TCR Thursday Notes
...it's like Friday Notes, but on Thursday...and on 'roids.
Alright, I've been compiling links and notes for about three weeks now and finally had a chance to get it all down today, so plenty of diversions for the off-day today before we knock the silly out of the Redbirds this weekend. And yeah, some of this stuff is old.
- Let's go back in the time machine and talk about home field advantage for the All-Star game. I think most of the sentient baseball universe realizes the absurdity of awarding home field advantage for the most important games of the year to the league that wins an exhibition contest. MLB says they can't do the rational thing of awarding it to the team with the best overall record, as it won't give them enough time to plan and book events in the potential cities. I call SHENANIGANS!!!
When do they start booking these hotels and start planning? Using the current All-Star method, you know that after the season ends, one of four teams could be hosting the majority of the games. After one round, it's down to two teams. If they use the best record, there are seven teams that could host the majority of the games (throw out the playoff team with the worst record), and after the first round, it would be down to three cities (once again throw out the record of the worst team left). This doesn't seem like such a scheduling catastrophe as MLB makes it. And the NBA and NHL seem to have figured it out.
- The horror of shattering bats...in pictorial form.
- MLB Trade Rumors has been compiling scorecards for the general managers in baseball. These scorecards are better known as spreadsheets to the rest of the world. It includes all of a GM's roster moves and you can find Jim Hendry's at this link.
- You just can't get enough good breakdowns of Rich Harden's mechanics.
- Jonah Keri of ESPN's Page 2 breaks down the first half of AL play by using the 1984 Cubs team. The entry for the Texas Rangers...
You couldn't mess with Reuschel either. Larry Bowa, Reuschel's teammate on the '84 Cubs and opponent for many years beforehand, tells a great story about the big righty. Playing for the Phillies one series in the late '70s, Bowa's team got smoked by the Expos in Montreal. Bowa told Montreal reporters he didn't mind, because the Phillies would be traveling to Chicago, where they'd beat up on a lousy Cubs team -- and by extension, Reuschel. The first time Bowa stepped to the plate, Reuschel drilled him in the ribs. Bowa swore at Reuschel as he hobbled down to first, while Reuschel stayed silent. Leading off first base, Bowa shouted to Reuschel that he was going to steal second. Reuschel quickly picked him off. Later in the game, Reuschel singled with one out. Bowa told his double play partner Dave Cash that if a grounder comes his way, send him a good toss and he'll bean Reuschel in the forehead on the throw to first. Sure enough, the next batter hit a perfect double play grounder to Cash. But the Phillies' second baseman juggled the ball before flipping it to Bowa. The bobble gave Reuschel extra time, which he used to slide high into second, spiking Bowa (Reuschel outweighed him by 80 pounds), unleashing a pool of blood and forcing Bowa to leave the game. Back in the dugout, Bowa waved a white towel of surrender in Reuschel's direction. Reuschel quietly tipped his cap, thanking Bowa for the tribute.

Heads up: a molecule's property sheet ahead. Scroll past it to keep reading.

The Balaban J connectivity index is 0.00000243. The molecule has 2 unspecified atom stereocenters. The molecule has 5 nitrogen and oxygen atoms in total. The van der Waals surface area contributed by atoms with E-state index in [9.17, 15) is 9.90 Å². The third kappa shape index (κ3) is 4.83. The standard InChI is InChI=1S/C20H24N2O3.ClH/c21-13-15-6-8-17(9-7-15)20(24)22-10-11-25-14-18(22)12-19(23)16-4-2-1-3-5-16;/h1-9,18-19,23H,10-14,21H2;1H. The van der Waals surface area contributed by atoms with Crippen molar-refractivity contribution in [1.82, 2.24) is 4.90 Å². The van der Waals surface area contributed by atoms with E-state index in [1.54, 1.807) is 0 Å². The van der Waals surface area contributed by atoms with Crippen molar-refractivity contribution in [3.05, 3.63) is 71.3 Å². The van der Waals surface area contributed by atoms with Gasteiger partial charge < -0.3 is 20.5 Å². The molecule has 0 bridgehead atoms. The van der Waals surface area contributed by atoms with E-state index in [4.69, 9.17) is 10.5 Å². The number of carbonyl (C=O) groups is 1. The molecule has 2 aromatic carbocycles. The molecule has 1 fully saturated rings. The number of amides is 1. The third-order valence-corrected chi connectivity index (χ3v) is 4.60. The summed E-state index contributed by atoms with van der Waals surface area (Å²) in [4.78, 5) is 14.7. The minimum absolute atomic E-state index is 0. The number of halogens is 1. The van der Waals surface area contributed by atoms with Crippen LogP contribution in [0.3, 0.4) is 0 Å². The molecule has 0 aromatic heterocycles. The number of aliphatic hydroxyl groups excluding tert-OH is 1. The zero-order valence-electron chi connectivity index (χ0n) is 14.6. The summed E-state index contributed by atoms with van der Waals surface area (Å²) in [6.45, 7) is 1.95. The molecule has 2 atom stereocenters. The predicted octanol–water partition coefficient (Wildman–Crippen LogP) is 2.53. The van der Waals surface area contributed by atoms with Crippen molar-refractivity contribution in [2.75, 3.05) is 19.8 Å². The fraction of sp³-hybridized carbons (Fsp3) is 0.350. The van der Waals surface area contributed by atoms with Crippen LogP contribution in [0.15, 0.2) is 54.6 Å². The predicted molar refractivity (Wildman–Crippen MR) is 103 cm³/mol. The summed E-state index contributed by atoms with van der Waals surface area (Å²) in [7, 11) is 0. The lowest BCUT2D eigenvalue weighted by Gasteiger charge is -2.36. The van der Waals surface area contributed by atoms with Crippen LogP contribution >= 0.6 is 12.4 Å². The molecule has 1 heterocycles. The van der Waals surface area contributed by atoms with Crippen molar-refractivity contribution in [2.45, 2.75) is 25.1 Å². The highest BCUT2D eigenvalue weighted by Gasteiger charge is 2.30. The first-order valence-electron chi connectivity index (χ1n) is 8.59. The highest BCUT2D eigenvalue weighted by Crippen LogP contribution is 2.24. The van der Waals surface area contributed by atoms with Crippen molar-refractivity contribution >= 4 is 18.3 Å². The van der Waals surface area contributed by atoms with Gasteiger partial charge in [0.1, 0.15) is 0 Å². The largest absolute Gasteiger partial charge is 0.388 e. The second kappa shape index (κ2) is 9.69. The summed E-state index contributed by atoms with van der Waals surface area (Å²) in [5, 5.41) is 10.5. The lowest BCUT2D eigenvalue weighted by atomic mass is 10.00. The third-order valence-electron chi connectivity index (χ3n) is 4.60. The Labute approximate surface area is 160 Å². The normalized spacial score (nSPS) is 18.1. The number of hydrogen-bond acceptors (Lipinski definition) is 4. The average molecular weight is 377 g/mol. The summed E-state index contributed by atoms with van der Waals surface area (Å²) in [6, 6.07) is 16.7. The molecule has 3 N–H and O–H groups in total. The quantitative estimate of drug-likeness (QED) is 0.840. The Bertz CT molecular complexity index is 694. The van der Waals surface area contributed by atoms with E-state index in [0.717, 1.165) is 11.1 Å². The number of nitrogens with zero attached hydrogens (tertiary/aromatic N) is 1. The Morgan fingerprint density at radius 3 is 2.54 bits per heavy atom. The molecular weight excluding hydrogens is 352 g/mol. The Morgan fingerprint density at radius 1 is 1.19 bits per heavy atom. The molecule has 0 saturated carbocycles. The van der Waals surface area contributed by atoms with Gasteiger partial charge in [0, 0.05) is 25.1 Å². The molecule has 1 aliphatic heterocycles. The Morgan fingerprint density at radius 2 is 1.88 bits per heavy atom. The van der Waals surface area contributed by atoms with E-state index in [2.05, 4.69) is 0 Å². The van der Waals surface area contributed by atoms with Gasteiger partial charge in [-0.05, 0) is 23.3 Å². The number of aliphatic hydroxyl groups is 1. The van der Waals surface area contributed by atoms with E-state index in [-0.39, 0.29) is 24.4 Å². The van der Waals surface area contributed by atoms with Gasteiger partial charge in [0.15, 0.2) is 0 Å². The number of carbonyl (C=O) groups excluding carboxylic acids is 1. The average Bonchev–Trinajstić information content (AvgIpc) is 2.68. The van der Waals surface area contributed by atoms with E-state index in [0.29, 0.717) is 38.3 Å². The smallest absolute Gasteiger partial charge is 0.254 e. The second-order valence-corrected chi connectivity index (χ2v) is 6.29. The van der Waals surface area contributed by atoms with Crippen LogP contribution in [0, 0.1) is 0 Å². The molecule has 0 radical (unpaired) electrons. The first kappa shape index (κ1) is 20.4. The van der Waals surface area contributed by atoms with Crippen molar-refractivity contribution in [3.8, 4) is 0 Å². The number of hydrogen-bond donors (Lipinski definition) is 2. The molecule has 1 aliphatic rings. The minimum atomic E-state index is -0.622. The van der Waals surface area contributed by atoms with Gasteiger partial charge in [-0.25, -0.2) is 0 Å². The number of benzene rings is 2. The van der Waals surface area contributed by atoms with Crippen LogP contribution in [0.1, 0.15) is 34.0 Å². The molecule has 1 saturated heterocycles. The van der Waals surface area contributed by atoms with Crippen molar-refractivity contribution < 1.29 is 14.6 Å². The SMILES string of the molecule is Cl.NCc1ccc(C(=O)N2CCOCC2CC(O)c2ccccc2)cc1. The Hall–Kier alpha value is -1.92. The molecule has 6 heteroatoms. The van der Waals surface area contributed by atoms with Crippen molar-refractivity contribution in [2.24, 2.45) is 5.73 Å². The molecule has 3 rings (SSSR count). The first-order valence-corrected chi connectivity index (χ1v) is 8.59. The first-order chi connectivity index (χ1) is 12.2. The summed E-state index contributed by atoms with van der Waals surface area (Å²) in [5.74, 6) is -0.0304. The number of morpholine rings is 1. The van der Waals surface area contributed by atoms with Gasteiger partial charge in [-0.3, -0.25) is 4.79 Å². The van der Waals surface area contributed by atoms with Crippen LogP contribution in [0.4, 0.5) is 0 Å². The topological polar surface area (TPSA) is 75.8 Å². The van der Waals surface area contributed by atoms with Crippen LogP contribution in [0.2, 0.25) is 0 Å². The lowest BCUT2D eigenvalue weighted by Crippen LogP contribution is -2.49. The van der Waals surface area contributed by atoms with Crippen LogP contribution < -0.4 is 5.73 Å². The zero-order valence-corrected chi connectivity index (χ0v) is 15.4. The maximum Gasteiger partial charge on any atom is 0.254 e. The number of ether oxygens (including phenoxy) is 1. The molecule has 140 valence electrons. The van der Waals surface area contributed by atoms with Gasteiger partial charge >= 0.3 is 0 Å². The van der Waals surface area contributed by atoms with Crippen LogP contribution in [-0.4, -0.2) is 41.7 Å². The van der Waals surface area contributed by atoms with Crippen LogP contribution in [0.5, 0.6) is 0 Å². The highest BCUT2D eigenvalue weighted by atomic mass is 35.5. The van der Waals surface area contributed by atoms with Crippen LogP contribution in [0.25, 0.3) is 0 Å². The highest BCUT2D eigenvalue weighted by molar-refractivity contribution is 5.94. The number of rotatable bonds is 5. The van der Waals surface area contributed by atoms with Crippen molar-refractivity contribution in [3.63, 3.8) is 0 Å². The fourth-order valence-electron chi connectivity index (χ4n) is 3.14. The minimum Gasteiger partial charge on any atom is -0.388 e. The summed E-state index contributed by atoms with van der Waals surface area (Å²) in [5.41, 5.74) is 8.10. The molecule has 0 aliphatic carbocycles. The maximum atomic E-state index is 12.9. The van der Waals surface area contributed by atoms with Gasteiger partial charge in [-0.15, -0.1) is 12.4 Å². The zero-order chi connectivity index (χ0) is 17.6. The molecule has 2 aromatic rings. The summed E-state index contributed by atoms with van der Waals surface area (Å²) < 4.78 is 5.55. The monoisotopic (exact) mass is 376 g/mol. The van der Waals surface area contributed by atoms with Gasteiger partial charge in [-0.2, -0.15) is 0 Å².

- Fresh off the heels of my piece about Bob Howry, Jerry Crasnick ranks the bullpens for the rest of the season. He has the Cubs at number two behind the Angels. I say you're being a bit kind Mr. Crasnick.